Ali, hi. I have run into a lot of pressure to have some form of transgender identity. I know that might not always be apparent, but I hate to consider myself a transwoman, and even shy away from considering myself transsexual. This has had a lot to do with just feeling as if I was trying to integrate some form of male identity, even if it is a former identity, into my Self. I grew up largely female. I was more of a tomboy than I was a boy. I loved to play with dolls, and I was lucky to have parents who accommodated that. It was actually very difficult for me to realize and accept that I was born male, which might seem a bit odd.
    My male persona, which was never very deep to begin with, kept me from realizing just how much pain I was in. I ended up with a disassociative situation and a near split between the male mask and the female interior. The male mask was never really part of me. It was something that only emerged when I needed it since, at home, I was free to be, well, a girl even if I could not dress like one.
    Adding to the situation, I am lesbian. In fact, my sexuality has been the biggest problem area for me because any attempt to suggest that I am going to end up preferring men has resulted in destructive behaviors and deep depression.
    The majority of the problems I have had within the community have come from transsexuals. Because I was always emphatic about my sexuality, and emphatic about my gender identity, and because I did not have a lot of dissonance between being female and having to undergo transition, I was often accused of being a faker, or not really being trans. Oddly enough, because of my flawless, if not overly feminine, gender presentation, many lesbians have been far more accepting of me than the trans women I have met over the years.
    I have refused to stop talking about my experiences, but I talk about them from a purely female perspective rather than a transgender experience. I began estrogen therapy two years ago, anti-androgens two months ago (I am allergic to sulpha, so we were very cautious about starting anti-androgens), and will have my orchiectomy sometime in the next few months. I am in a great deal of pain since, ten years ago, I tried to castrate myself. It was the fifth attempt, I believe, since I was seven to ‘correct’ the problems I had with my body.
    I hope that this answers all of your questions. I am sorry that we kind of hijacked the threat a little. I should add that I chose not to get into a relationship until I was further along in my transition just to avoid these potential issues brought up by Bi.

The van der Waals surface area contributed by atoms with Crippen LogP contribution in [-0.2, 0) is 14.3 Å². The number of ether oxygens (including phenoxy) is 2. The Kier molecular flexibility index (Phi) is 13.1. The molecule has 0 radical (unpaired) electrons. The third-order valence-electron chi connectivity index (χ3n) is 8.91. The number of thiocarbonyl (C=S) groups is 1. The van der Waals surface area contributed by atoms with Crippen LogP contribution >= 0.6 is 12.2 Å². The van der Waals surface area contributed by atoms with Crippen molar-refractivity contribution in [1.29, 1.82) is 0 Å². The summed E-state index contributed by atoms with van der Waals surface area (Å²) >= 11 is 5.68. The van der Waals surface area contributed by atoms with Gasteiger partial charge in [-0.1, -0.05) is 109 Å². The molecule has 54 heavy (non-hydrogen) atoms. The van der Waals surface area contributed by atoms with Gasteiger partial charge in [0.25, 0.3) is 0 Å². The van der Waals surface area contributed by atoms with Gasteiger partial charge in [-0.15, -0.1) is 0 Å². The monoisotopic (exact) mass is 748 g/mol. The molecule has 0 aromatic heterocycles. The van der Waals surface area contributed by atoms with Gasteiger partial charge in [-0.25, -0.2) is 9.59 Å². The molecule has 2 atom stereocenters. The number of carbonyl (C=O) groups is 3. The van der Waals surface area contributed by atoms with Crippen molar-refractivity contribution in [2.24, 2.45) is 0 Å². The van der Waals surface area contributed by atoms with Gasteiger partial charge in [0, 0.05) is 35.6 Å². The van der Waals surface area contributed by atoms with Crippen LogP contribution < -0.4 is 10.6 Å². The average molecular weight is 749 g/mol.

• Ali Miller

    Yes, thread-jacking over. Sorry!

  • Bridgette

    Ali, you are welcome. If you want, we can continue this conversation through email.
    Take care,

  • April

    Wow. It’s not often you can read that kind of story and nod and say, “I’ve been there.” I wrote about some of the harder aspects of it when it was happening. Our relationship didn’t ultimately work out, but there were a myriad of reasons why not, and it wasn’t completely because of the impending transition. Good luck to you; it sounds like you’re already able to communicate with one another very well, and that will help immensely!

  • j7sue2

    Trans community. I don’t think there is one, really. After transition, transsexual women are just women, most of the time. And we have no need to be with other transsexual women, unlike lesbians, say, who obviously need to be with other lesbians to find sexual partners. There does tend to be quite a strong support network around transition, which can take several years, and is a huge challenge, but once someone is “cured”, the only reason to take on a trans identity is if you want to be politically active in the field. Otherwise, it’s a disadvantage, with no advantages. I don’t mind telling people, but it’s not my identity, any more than – say – I identify as a subachromial decompression survivor (it’s a minor shoulder operation)